By David Tuller, DrPH
Last month, The Nation published a wide-ranging overview of the impact of long Covid on the United States by Fiona Lowenstein and Ryan Prior. Called The Long Covid Revolution, the article proposed a number of steps for addressing the fallout and highlighted the critical role of grass-roots patient movements in pushing for change. Lowenstein is an independent journalist, the founder of Body Politic, and editor ofThe Long Covid Survival Guide. Prior is a journalist in residence at the Century Foundation and author of The Long Haul.
A few days ago, I spoke with Prior, a friend and colleague, about how he and Lowenstein came to write the piece, why “long Covid” is a political term, and related stuff. I didn’t get to everything I wanted to mainly because I try to keep these conversations relatively short for easier viewing. (Lowenstein, also a friend, was asked to join us but unfortunately could not. Also, I should have combed my hair a bit. And I just can’t stop my eyebrow from hopping up and down.)
1 thought on “Trial By Error: “Long Haul” Author Ryan Prior on Why Long Covid Is a “Political” Term and Related Stuff”
To me, what’s coming across here is something that some ME sufferers and advocates have been arguing for some time – that disease must be tightly defined for scientific research to produce meaningful results. However, politically, I think it’s important that groups or communities of patients don’t isolate themselves from others who face the same or similar injustices because, by working together, they can achieve so much more. It seems that many Long Covid patients will suffer from something that looks very much like ME. It may be ME, or it may be something that closely resembles ME. I suspect how that turns out will largely depend on how tightly ME is defined – if the research definition can discern between symptoms caused by one pathogen or class of pathogen and another. Perhaps in time there’ll be a definition that can do that.
Of course, employing narrower definitions risks patients who fall outside the definition feeling excluded, but that would be far less of a problem if there was a wider community that patients were already a part of (had been encouraged to join) that worked not just for sufferers of the disease (e.g. ‘ME’) but for patients with post-infection or other fatiguing and debilitating illnesses in general, and that itself operated as part of the wider disabled community. There’s an opportunity here for the Long Covid and ME communities to join forces in a really constructive way – not because Long Covid is ME or vice versa, (I suspect that employing only tight definitions will sort out their mutual relationship), but because both are suffering the same or very similar ‘political’ problems. (By ‘political’, I’m talking about health politics here rather than party politics.) Likewise, I think it’s important that Long Covid sufferers stick together and maintain their Long Covid identity for ‘political’ purposes whilst pressing for tight definitions for research into its constituent parts – lung damage, debilitating fatigue/PEM etc.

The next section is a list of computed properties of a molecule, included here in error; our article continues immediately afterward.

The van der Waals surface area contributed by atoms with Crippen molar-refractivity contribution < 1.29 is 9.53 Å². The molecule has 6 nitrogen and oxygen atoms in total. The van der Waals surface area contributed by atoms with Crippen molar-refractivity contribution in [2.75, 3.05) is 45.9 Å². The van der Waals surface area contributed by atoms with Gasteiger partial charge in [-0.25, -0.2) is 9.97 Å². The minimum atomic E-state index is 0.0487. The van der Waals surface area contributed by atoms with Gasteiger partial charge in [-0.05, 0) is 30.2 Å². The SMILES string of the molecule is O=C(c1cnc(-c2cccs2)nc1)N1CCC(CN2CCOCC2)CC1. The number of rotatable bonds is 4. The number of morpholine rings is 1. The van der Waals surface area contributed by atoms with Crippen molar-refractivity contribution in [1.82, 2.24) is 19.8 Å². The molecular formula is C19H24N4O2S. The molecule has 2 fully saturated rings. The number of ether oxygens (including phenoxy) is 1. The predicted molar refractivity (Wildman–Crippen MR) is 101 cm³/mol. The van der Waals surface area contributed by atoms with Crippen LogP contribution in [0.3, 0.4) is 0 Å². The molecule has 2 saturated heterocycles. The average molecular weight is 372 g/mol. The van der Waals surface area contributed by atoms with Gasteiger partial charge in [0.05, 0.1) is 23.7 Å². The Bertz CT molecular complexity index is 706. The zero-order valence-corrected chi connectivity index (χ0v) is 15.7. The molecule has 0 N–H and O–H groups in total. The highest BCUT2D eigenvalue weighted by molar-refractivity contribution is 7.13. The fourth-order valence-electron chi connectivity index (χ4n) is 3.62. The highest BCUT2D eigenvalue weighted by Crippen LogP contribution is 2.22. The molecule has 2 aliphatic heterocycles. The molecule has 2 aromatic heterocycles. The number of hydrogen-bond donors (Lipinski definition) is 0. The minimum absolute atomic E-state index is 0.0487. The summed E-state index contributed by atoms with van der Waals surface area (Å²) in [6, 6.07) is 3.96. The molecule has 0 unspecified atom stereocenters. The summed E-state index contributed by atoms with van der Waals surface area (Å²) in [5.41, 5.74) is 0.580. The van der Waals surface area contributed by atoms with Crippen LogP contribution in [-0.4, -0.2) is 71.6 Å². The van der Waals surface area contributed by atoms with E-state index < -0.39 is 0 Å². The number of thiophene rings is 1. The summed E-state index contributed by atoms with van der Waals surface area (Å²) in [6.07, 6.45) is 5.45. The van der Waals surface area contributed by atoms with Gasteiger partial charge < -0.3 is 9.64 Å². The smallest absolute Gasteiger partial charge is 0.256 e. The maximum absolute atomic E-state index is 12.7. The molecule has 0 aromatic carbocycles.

It should be possible to press for narrow definitions for disease and yet stick together to support each other and lobby for change – these two approaches are not incompatible so long as people are clear about how they operate and are confident that they will receive good support from their fellow sufferers no matter what their illness turns out to be.
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